18. Draw a small circle inside the hexagon.

Figure 12

Figure 12

You are now ready to draw a small circle within the hexagon to represent the space element (ākāsha). This circle should be visualized as a three-dimensional sphere, not just a two-dimensional circle. Begin silently chanting the mantra Hām continuously.

This circle may be of any size, so long as it is smaller than the hexagon. I suggest making it about half the size of the hexagon. If you would like a more precise measure, draw a horizontal line inside the hexagon from the NE corner across to the SE corner, skipping the top corner (E). Place the needle of the compass at the center point, and touch the lead to where this new horizontal line crosses the brahmā line. Draw a small circle in the clock-wise direction. (See figure 12.)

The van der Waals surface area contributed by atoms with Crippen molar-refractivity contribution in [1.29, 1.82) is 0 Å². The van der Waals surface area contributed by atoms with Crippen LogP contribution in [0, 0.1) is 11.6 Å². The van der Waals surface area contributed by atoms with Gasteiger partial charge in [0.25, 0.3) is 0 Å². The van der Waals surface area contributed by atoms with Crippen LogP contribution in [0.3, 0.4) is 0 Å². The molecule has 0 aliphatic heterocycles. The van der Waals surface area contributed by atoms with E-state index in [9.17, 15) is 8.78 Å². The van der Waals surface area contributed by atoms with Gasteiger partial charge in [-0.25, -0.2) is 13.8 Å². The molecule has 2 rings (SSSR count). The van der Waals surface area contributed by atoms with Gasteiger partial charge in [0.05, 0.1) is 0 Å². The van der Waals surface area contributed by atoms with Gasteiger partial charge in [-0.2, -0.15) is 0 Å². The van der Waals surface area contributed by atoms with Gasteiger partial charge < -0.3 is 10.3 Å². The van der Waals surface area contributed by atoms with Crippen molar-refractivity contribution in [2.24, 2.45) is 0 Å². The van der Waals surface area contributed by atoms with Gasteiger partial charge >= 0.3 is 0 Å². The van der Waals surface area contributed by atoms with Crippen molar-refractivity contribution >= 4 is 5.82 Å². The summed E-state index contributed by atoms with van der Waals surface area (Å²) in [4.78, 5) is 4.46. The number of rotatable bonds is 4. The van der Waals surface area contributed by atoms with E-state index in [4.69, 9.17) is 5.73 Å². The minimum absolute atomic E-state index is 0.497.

The space element, or ether, is the most subtle of the five great elements; it is all pervading and motionless. This element is associated with the sense of hearing and the area of the head from the eyebrows upward. This element is associated with that part of our spirit that simply is. Pause for a moment and do nothing. Simply witness yourself in this place and time. Be aware of the shape of your body in space, the weight of your body on your seat, the spontaneous movement of your breath, the beating of your heart.

19. Compare your drawing to the diagram of the finished yantra.

Refer back to image of the Five Elements Yantra at the beginning of the chapter. Make any final adjustments so that your drawing matches the yantra as accurately as possible. Darken in any lines as needed and thoroughly erase all unnecessary lines.

20. Draw the bindu.